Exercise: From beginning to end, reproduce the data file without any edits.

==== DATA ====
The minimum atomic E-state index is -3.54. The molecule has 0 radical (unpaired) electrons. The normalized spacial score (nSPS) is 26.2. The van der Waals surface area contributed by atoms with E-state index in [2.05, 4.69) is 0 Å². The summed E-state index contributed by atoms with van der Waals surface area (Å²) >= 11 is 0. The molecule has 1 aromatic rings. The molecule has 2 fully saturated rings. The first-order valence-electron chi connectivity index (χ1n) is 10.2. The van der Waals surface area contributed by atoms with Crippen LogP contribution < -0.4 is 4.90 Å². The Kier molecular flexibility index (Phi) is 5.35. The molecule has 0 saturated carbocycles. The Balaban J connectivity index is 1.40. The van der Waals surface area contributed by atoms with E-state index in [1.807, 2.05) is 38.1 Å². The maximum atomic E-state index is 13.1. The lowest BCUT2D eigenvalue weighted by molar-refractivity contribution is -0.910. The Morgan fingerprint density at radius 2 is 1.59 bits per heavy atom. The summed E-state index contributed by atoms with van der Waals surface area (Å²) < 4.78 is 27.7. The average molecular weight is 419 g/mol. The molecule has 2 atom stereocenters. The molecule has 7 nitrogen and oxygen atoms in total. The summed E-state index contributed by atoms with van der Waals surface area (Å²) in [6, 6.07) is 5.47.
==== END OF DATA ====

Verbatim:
The minimum atomic E-state index is -3.54. The molecule has 0 radical (unpaired) electrons. The normalized spacial score (nSPS) is 26.2. The van der Waals surface area contributed by atoms with E-state index in [2.05, 4.69) is 0 Å². The summed E-state index contributed by atoms with van der Waals surface area (Å²) >= 11 is 0. The molecule has 1 aromatic rings. The molecule has 2 fully saturated rings. The first-order valence-electron chi connectivity index (χ1n) is 10.2. The van der Waals surface area contributed by atoms with Crippen LogP contribution < -0.4 is 4.90 Å². The Kier molecular flexibility index (Phi) is 5.35. The molecule has 0 saturated carbocycles. The Balaban J connectivity index is 1.40. The van der Waals surface area contributed by atoms with E-state index in [1.807, 2.05) is 38.1 Å². The maximum atomic E-state index is 13.1. The lowest BCUT2D eigenvalue weighted by molar-refractivity contribution is -0.910. The Morgan fingerprint density at radius 2 is 1.59 bits per heavy atom. The summed E-state index contributed by atoms with van der Waals surface area (Å²) < 4.78 is 27.7. The average molecular weight is 419 g/mol. The molecule has 2 atom stereocenters. The molecule has 7 nitrogen and oxygen atoms in total. The summed E-state index contributed by atoms with van der Waals surface area (Å²) in [6, 6.07) is 5.47.